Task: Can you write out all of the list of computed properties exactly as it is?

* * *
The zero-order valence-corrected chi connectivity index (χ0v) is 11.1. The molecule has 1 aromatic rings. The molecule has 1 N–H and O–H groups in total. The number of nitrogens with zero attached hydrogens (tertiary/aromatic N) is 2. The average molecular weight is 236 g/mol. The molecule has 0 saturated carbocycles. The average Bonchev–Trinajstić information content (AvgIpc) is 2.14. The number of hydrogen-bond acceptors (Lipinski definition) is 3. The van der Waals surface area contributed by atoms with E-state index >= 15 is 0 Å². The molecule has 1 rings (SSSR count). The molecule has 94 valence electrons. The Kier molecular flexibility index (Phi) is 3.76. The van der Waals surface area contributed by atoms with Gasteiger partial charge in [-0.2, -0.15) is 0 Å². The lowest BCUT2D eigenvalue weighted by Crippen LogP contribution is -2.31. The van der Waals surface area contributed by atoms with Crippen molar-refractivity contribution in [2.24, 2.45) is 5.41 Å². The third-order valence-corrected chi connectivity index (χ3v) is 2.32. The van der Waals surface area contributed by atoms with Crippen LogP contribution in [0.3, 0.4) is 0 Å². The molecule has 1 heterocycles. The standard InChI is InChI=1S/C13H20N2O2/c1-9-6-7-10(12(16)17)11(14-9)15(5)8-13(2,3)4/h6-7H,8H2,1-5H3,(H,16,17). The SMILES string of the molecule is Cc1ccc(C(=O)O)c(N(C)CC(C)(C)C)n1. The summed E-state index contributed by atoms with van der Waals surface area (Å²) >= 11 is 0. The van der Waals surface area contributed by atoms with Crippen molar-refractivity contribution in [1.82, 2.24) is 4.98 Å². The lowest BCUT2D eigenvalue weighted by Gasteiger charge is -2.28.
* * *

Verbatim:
The zero-order valence-corrected chi connectivity index (χ0v) is 11.1. The molecule has 1 aromatic rings. The molecule has 1 N–H and O–H groups in total. The number of nitrogens with zero attached hydrogens (tertiary/aromatic N) is 2. The average molecular weight is 236 g/mol. The molecule has 0 saturated carbocycles. The average Bonchev–Trinajstić information content (AvgIpc) is 2.14. The number of hydrogen-bond acceptors (Lipinski definition) is 3. The van der Waals surface area contributed by atoms with E-state index >= 15 is 0 Å². The molecule has 1 rings (SSSR count). The molecule has 94 valence electrons. The Kier molecular flexibility index (Phi) is 3.76. The van der Waals surface area contributed by atoms with Gasteiger partial charge in [-0.2, -0.15) is 0 Å². The lowest BCUT2D eigenvalue weighted by Crippen LogP contribution is -2.31. The van der Waals surface area contributed by atoms with Crippen molar-refractivity contribution in [2.24, 2.45) is 5.41 Å². The third-order valence-corrected chi connectivity index (χ3v) is 2.32. The van der Waals surface area contributed by atoms with Crippen LogP contribution in [0.3, 0.4) is 0 Å². The molecule has 1 heterocycles. The standard InChI is InChI=1S/C13H20N2O2/c1-9-6-7-10(12(16)17)11(14-9)15(5)8-13(2,3)4/h6-7H,8H2,1-5H3,(H,16,17). The SMILES string of the molecule is Cc1ccc(C(=O)O)c(N(C)CC(C)(C)C)n1. The summed E-state index contributed by atoms with van der Waals surface area (Å²) >= 11 is 0. The van der Waals surface area contributed by atoms with Crippen molar-refractivity contribution in [1.82, 2.24) is 4.98 Å². The lowest BCUT2D eigenvalue weighted by Gasteiger charge is -2.28.